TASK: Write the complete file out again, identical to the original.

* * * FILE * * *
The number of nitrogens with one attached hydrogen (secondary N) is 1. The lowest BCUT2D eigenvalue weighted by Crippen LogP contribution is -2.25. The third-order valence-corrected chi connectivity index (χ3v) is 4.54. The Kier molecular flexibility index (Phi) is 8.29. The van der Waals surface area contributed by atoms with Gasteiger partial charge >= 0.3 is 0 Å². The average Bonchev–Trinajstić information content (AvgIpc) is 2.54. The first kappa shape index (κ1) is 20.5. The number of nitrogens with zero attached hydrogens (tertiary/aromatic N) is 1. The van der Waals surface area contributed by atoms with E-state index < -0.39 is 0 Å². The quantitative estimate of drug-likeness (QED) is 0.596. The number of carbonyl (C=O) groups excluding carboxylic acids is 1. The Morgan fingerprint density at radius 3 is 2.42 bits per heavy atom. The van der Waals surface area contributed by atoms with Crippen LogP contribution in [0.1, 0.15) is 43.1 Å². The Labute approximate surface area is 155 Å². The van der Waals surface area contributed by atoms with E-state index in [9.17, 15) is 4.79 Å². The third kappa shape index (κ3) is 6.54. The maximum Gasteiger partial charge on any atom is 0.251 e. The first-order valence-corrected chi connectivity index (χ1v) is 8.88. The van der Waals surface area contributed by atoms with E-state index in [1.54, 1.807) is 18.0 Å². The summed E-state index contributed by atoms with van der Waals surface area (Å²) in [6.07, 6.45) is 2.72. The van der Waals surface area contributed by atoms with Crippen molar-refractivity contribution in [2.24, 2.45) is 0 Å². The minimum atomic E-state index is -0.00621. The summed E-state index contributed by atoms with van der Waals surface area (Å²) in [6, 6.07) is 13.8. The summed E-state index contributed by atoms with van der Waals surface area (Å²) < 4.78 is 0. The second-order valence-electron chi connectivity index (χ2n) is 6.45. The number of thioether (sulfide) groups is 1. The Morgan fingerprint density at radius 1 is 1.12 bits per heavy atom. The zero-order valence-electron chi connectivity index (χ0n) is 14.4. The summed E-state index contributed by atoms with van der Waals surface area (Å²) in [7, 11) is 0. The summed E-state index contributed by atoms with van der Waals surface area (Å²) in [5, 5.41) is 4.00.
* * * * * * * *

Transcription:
The number of nitrogens with one attached hydrogen (secondary N) is 1. The lowest BCUT2D eigenvalue weighted by Crippen LogP contribution is -2.25. The third-order valence-corrected chi connectivity index (χ3v) is 4.54. The Kier molecular flexibility index (Phi) is 8.29. The van der Waals surface area contributed by atoms with Gasteiger partial charge >= 0.3 is 0 Å². The average Bonchev–Trinajstić information content (AvgIpc) is 2.54. The first kappa shape index (κ1) is 20.5. The number of nitrogens with zero attached hydrogens (tertiary/aromatic N) is 1. The van der Waals surface area contributed by atoms with E-state index < -0.39 is 0 Å². The quantitative estimate of drug-likeness (QED) is 0.596. The number of carbonyl (C=O) groups excluding carboxylic acids is 1. The Morgan fingerprint density at radius 3 is 2.42 bits per heavy atom. The van der Waals surface area contributed by atoms with Crippen LogP contribution in [0.1, 0.15) is 43.1 Å². The Labute approximate surface area is 155 Å². The van der Waals surface area contributed by atoms with E-state index in [9.17, 15) is 4.79 Å². The third kappa shape index (κ3) is 6.54. The maximum Gasteiger partial charge on any atom is 0.251 e. The first-order valence-corrected chi connectivity index (χ1v) is 8.88. The van der Waals surface area contributed by atoms with E-state index in [1.54, 1.807) is 18.0 Å². The summed E-state index contributed by atoms with van der Waals surface area (Å²) in [6.07, 6.45) is 2.72. The van der Waals surface area contributed by atoms with Crippen molar-refractivity contribution in [2.24, 2.45) is 0 Å². The minimum atomic E-state index is -0.00621. The summed E-state index contributed by atoms with van der Waals surface area (Å²) in [6, 6.07) is 13.8. The summed E-state index contributed by atoms with van der Waals surface area (Å²) < 4.78 is 0. The second-order valence-electron chi connectivity index (χ2n) is 6.45. The number of thioether (sulfide) groups is 1. The Morgan fingerprint density at radius 1 is 1.12 bits per heavy atom. The zero-order valence-electron chi connectivity index (χ0n) is 14.4. The summed E-state index contributed by atoms with van der Waals surface area (Å²) in [7, 11) is 0. The summed E-state index contributed by atoms with van der Waals surface area (Å²) in [5, 5.41) is 4.00.